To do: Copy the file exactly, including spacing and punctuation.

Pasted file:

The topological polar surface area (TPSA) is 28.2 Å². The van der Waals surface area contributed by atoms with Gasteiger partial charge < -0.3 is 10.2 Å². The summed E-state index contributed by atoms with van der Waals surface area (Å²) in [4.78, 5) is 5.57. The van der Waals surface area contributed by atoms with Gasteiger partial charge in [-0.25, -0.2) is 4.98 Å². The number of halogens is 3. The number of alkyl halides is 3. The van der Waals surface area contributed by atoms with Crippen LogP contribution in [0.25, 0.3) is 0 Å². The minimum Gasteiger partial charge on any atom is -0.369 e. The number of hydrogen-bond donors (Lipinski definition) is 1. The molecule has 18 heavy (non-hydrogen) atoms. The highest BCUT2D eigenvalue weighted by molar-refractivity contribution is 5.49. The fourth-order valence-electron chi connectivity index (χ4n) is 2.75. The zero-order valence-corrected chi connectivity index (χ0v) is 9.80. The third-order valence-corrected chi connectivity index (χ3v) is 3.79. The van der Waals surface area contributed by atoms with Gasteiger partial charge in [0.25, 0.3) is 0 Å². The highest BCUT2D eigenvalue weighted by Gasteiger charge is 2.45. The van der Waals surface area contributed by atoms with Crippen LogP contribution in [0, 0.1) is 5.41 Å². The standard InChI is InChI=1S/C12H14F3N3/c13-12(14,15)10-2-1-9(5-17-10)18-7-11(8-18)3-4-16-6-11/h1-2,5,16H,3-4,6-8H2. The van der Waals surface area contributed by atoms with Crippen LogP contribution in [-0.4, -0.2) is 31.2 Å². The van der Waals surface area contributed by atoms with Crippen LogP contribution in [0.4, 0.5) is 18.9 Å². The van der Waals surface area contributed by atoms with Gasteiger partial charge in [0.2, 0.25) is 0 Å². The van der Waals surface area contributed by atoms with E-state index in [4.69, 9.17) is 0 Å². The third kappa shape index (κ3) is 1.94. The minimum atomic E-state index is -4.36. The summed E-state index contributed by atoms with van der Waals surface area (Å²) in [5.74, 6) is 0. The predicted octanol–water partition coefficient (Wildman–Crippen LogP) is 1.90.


The topological polar surface area (TPSA) is 28.2 Å². The van der Waals surface area contributed by atoms with Gasteiger partial charge < -0.3 is 10.2 Å². The summed E-state index contributed by atoms with van der Waals surface area (Å²) in [4.78, 5) is 5.57. The van der Waals surface area contributed by atoms with Gasteiger partial charge in [-0.25, -0.2) is 4.98 Å². The number of halogens is 3. The number of alkyl halides is 3. The van der Waals surface area contributed by atoms with Crippen LogP contribution in [0.25, 0.3) is 0 Å². The minimum Gasteiger partial charge on any atom is -0.369 e. The number of hydrogen-bond donors (Lipinski definition) is 1. The molecule has 18 heavy (non-hydrogen) atoms. The highest BCUT2D eigenvalue weighted by molar-refractivity contribution is 5.49. The fourth-order valence-electron chi connectivity index (χ4n) is 2.75. The zero-order valence-corrected chi connectivity index (χ0v) is 9.80. The third-order valence-corrected chi connectivity index (χ3v) is 3.79. The van der Waals surface area contributed by atoms with Gasteiger partial charge in [0.25, 0.3) is 0 Å². The highest BCUT2D eigenvalue weighted by Gasteiger charge is 2.45. The van der Waals surface area contributed by atoms with Crippen LogP contribution in [0, 0.1) is 5.41 Å². The standard InChI is InChI=1S/C12H14F3N3/c13-12(14,15)10-2-1-9(5-17-10)18-7-11(8-18)3-4-16-6-11/h1-2,5,16H,3-4,6-8H2. The van der Waals surface area contributed by atoms with Crippen LogP contribution in [-0.4, -0.2) is 31.2 Å². The van der Waals surface area contributed by atoms with Crippen LogP contribution in [0.4, 0.5) is 18.9 Å². The van der Waals surface area contributed by atoms with Gasteiger partial charge in [0.2, 0.25) is 0 Å². The van der Waals surface area contributed by atoms with E-state index in [4.69, 9.17) is 0 Å². The third kappa shape index (κ3) is 1.94. The minimum atomic E-state index is -4.36. The summed E-state index contributed by atoms with van der Waals surface area (Å²) in [5.74, 6) is 0. The predicted octanol–water partition coefficient (Wildman–Crippen LogP) is 1.90.